That is a drop of 5% from the 23% protection level that was estimated earlier during the season, said experts from the United States Center for Disease Control. The protection level for children was worse. The CDC medical panel said the effectiveness of the injected form for kids between the ages of 2 and 8 of the vaccine was only 15%.
The nasal spray form of the vaccine might not be protective for young children at all, said health officials.
Studies cannot confirm that the vaccine (nasal) is beneficial, said one doctor from the CDC.
The big worry is why the poor percentage for the vaccine. The low numbers said the CDC is because the flu viruses that currently are circulating are mutated and look different from the strains covered by the vaccine.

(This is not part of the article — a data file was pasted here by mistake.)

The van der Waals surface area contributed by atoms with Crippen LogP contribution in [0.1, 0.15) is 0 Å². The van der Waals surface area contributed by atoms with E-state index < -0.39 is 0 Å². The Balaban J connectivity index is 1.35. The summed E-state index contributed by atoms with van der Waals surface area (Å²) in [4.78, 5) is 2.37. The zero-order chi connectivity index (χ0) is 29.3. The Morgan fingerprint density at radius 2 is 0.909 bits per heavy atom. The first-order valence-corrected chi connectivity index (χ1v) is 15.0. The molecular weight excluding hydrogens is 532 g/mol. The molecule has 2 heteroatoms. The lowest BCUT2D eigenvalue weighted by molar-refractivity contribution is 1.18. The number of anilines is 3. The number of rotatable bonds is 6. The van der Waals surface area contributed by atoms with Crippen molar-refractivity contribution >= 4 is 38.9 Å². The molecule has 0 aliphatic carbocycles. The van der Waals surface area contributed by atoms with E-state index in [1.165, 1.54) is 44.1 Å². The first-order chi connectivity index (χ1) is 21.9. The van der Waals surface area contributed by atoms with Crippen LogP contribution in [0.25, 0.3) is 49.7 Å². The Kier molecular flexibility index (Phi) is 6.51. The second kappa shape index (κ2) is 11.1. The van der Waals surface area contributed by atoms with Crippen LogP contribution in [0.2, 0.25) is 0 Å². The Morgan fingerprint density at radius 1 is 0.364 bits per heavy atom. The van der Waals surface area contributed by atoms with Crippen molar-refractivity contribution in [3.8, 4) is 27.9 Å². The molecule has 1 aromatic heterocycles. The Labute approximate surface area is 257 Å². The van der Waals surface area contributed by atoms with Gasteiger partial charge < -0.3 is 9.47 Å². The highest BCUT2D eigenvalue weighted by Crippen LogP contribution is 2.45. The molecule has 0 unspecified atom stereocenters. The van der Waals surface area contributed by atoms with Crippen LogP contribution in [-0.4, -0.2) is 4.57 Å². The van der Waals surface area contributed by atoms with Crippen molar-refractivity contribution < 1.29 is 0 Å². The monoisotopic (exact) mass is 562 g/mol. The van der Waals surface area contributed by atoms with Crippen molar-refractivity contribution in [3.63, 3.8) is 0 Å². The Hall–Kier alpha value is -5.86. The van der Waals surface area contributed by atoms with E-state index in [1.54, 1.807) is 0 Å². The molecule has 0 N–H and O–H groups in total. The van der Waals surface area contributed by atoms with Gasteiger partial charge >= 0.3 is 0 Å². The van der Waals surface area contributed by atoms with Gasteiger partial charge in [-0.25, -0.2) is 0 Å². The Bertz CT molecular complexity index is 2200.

The doctor added that the flu strain H3N2 that currently is circulating was not one factored into the season’s vaccine due to decisions about which strains should be targeted that were made in February of last year.
As happens every year, the choices of which strain to be included in the vaccine are made many months in advance so manufacturers of the vaccines have sufficient time to make enough of the vaccines.
In fact, the new H3N2 strain was seen for only the first time in March of 2014 and was not dominant until this past September, which made it much too late to be in the new vaccine.
On Thursday, a recommendation was made by the World Health Organization of which strains to make up the vaccine for next year.
The U.S. Food and Drug Administration next week decides the strains to include in the flu vaccine for next season in the U.S. and usually follows recommendations from the WHO.